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Monday, May 27, 2013

Coromo In New York, parts 1635 - 1638


1635. When Coromo returned with the salad and bread rolls he found that the man was taking photographs of his paintings with his cell-phone, and then when he brought the main course he found him sending the images out in an e-mail to someone with his iPad. Later, as Coromo was serving him his coffee and desert, Proctor Cronk was looking at an enlargement of an image on the screen of his iPad. It was a picture of Coromo’s signature.








1636. The signature had been changed, the C of Coromo had been changed to a K, by the addition of a vertical line but it was easy to see that the K had once been only a C.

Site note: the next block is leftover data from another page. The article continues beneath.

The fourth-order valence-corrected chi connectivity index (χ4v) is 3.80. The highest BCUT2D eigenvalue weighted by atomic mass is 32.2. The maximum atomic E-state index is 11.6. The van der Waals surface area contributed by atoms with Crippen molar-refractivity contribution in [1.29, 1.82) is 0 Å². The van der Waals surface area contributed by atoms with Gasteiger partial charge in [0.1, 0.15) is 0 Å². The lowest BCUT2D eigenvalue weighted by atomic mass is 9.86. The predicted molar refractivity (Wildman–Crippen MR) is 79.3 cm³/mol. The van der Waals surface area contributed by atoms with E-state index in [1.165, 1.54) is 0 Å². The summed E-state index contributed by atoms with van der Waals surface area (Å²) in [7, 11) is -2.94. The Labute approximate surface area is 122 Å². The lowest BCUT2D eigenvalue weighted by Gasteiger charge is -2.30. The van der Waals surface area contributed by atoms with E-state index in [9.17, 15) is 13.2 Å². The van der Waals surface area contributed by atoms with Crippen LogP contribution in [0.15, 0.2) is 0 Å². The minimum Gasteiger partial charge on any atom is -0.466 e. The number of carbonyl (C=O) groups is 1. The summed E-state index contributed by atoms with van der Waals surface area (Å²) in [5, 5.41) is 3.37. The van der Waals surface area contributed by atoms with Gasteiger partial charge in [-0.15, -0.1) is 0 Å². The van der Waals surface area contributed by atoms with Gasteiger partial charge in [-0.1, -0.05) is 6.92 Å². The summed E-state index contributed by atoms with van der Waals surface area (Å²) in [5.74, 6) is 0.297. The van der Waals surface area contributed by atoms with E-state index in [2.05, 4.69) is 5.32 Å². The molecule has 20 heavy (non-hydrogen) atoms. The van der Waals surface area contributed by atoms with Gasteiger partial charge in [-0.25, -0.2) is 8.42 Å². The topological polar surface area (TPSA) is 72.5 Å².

1637. Mr. Cronk’s interest in the paintings was of such a sort that Coromo felt he had to find out what it was all about so he asked the man in as casual a way as possible what the significance of the picture being painted on a canvas was.


1638. It was just like when a student in a college classroom asks their professor a question about a subject that is dear to the professor’s heart, a question perhaps that the professor had written a book about, a subject the teacher held controversial views about.


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